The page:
Exclusive Series: True Life from the Front Lines of the IDF (Part 1 of 3)

June 30, 2014

2 min read

Testimonies provided by The Institute for Zionist Strategies

My last job placement in the IDF was as the medical deputy of the Gaza division, a job I received after serving as the medical officer for the Northern Gaza Brigade. Previously, I worked as a medical officer in the southern brigade during a total of three years of out five in the IDF.

In August 2008, during my last Shabbat in active service, tensions between Fatah and Hamas escalated. Hamas activists began to slaughter members of Fatah. In many cases, Fatah members were thrown handcuffed off roofs.

At some point during the clashes, Fatah activists began to flee towards the border – toward Israel, near the Karni crossing where the Gaza Northern Division was stationed.

Following asylum request, Israeli government officials allowed those fleeing Hamas to pass through Israel.

As soon as they began crossing through the fence, we discovered the true nature of the event. There were two hundred people seeking refuge, of which a hundred were wounded. The injuries ranged from minor to major.

Myself and fellow medical officers realized that there was a need for extensive medical assistance and immediately opened a treatment station in the driveway of the Nahal Oz base, with medical care provided by two physicians, four paramedics and 15 medics.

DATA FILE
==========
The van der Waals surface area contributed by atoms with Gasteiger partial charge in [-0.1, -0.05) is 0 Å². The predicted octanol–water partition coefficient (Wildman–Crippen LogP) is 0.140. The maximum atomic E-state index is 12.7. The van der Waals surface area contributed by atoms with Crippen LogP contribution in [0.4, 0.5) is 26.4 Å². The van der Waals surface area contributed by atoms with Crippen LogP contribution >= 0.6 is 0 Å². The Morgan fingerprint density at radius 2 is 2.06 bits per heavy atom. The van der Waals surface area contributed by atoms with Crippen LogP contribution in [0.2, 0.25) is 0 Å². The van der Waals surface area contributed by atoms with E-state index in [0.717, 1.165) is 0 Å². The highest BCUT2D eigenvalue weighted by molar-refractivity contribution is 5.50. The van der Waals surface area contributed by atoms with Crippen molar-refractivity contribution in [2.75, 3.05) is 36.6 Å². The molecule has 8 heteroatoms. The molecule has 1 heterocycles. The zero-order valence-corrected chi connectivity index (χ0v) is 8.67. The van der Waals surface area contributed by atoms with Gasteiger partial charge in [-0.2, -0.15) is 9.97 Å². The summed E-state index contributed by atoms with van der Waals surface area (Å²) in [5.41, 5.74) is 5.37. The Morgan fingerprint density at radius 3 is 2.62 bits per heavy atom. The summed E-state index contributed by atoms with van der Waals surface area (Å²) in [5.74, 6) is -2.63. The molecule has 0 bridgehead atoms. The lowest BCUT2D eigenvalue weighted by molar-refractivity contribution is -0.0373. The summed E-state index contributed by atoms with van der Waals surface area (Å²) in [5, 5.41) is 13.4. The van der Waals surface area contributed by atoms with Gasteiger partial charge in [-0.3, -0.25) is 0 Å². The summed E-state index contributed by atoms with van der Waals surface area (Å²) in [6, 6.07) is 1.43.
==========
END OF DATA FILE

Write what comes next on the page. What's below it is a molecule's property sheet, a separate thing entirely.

The divisions’ chief medical officer was rushed from his home on a Saturday to help manage the event and make a “Trieg'” [sorting the wounded according to the degrees of injury]. Junior medical staff manned the treatment stations at the levels of organization, management and care that was definitely impressive for a field hospital.

Around 15 of Magen David Adom’s [Israel’s ambulance division] ICU ambulances and MICUs [Medical Intensive Care Unit] were called in and began rounds of evacuating the wounded to approved hospitals. Finally, after many hours, all the injured activists were evacuated and we did not lose one person. Everyone survived.

However, what is most shocking to me that I would like to point out, is that throughout the entire incident, we were under attack from mortars and were at risk of getting injured ourselves.

The wounded as well as the healthy activists who received asylum and treatment in Israel weren’t innocent civilians; these people were identified with Fatah and partially involved in activity against Israel, possibly violent activity. But as we have been taught as people, soldiers, medical staff and Israelis, we helped the asylum seekers. Why? Because they were first and foremost an injured person who needed medical help to save their life. We did not judge them by their actions.

Treating the Fatah activists not at all an easy task but I can say that we successfully met the challenge in different ways.

The emergency operation to treat the activists was the largest and most complex I had ever been a part of. However, it is just one of many in which myself and others have medically assisted residents of Gaza despite significant risk to ourselves.

Whether the injuries were caused accidentally by soldiers, happened during hostile activity against Israel and the IDF, or terrorists injured during an exchange of gunfire, they received medical treatment just like every other person.

This is the code and this is the spirit of the Israel Defense Forces. I am proud to be part of a system that educates people according to these values ​​and applies them in the field, despite the challenges.


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